Man. You're like the Obi-Wan Kenobi of birds lol.Tika and Amanda (my mentors) asked me to write this. This is what I’ve learned and this is what I believe.
We struggle to communicate with our animals. Some people can seem to get the most out of their pets and others think they can talk to them. Can we talk to our birds and can they talk to us? Yes. When I talk to my birds, what I’m actually doing is my best to “listen” so that when we are finished I feel that we have communicated. By observing and recognizing their signals and reacting properly, we have spoken.
Understanding the instincts of your bird is what will protect you from bad behavior. There is an instinctive need for them to protect their chosen, their food and area. When you get them away from their territory, that behavior diminishes or goes away. So many things they do, we have to understand and realize that a lot of it is out of their control. Just like we blink our eyelids there is some behavior they have to do. They can’t help it. Even professionals come across birds they can not control. They must do it because it’s instinct.
Success in handling these large emotional parrots comes from keen observation and learning those behaviors. We watch their eyes. We watch their crests and how they hold their wings and body feathers. How they stand and perch. When and why they call to us. Everyone has a certain amount of personal space. In my birds who are friends it’s about 3 ft towards each other. A very secure bird will have a smaller space. An un-secure bird will have a much larger space. When the two birds approach each other there is a protocol that they always follow. It does not matter if they are approaching each other calmly or if charging at each other. They never just walk directly up to each other and touch. Both birds stop at 3 ft. There is no prolonged eye contact. They glance at each other, mimic the others sound and head movement and look away. Slowly they start to turn their backs to each other and start to inch together. This is a way of showing respect/submission or non-aggression. All movements inside the 3 ft circle are very slow, cautious and deliberately non-threatening. They never make eye contact inside the circle. They feel each others presence and know exactly where and what the other is doing. Extended direct eye contact with a bird you have not bonded with is very threatening. That’s what predators do in the wild. Being allowed inside the bird’s personal space is the reward for being 100% trustworthy. You can tell when your bird trusts you when they approach and turn their backs to you.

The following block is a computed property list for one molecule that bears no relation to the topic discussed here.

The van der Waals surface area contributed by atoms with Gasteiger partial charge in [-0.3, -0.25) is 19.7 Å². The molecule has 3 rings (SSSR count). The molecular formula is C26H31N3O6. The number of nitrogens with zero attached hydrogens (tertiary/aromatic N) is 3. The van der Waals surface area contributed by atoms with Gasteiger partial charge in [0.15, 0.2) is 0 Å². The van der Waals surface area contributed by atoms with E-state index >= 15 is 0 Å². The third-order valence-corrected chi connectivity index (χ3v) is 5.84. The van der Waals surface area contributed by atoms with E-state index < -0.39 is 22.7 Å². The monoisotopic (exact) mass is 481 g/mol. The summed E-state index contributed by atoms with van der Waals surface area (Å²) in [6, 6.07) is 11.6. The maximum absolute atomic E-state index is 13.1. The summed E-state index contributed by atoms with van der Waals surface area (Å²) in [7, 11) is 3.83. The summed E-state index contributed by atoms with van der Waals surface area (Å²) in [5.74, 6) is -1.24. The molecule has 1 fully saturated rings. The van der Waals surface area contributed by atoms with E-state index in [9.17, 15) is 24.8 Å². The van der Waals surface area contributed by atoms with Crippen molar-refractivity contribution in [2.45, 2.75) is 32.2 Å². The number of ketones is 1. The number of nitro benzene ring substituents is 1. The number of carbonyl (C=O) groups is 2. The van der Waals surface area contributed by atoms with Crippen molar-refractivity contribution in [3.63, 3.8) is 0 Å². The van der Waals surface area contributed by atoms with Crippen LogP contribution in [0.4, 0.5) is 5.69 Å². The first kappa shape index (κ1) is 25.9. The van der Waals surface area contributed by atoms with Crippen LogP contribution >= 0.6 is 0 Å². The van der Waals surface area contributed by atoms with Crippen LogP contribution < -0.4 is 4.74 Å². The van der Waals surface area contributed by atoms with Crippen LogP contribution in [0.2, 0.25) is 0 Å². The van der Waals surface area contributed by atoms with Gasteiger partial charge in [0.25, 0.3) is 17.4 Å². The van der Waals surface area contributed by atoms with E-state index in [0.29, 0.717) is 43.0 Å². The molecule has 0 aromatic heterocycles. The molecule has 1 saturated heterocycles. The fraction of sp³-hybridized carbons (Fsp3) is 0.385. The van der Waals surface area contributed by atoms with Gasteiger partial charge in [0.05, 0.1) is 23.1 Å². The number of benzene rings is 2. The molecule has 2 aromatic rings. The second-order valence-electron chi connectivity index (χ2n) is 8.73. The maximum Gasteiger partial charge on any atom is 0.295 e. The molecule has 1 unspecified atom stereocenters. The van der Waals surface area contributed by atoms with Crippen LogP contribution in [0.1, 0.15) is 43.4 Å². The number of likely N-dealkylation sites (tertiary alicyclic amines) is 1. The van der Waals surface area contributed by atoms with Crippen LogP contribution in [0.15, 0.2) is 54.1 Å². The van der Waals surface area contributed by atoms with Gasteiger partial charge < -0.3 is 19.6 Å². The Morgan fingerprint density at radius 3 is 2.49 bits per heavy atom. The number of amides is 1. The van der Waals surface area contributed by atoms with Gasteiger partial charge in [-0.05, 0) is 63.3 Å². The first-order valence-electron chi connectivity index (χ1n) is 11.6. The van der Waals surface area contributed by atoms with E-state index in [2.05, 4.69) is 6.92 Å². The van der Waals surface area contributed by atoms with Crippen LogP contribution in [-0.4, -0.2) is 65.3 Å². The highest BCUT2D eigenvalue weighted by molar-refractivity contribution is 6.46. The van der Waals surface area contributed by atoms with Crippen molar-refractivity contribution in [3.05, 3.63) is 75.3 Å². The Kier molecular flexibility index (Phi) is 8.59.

With mutual respect and understanding we can control our birds. If we misread those signals from our birds, then we have created an “argument.” There is a standoff and usually a bird will tell you his side of the argument by lunging or biting you. Understanding their social structure in the wild is “everything” when it comes to communicating and training them to live with us in captivity. They have a certain hierarchy in their natural setting and expect things to be the same in captivity.
They react and respond to our emotions, our body language, our gaze, our gestures and stress like it’s their own. They are emotional mirrors. To be trusted we need to trust first. To receive love and kindness we need to show the same and those feelings must be genuine. We need to act like we want our birds to act. That means using “their” body language and projecting calm positive energy to speak to them. Watch, listen and mimic your bird. We must attempt to let them go to the cage in the most comfortable way possible.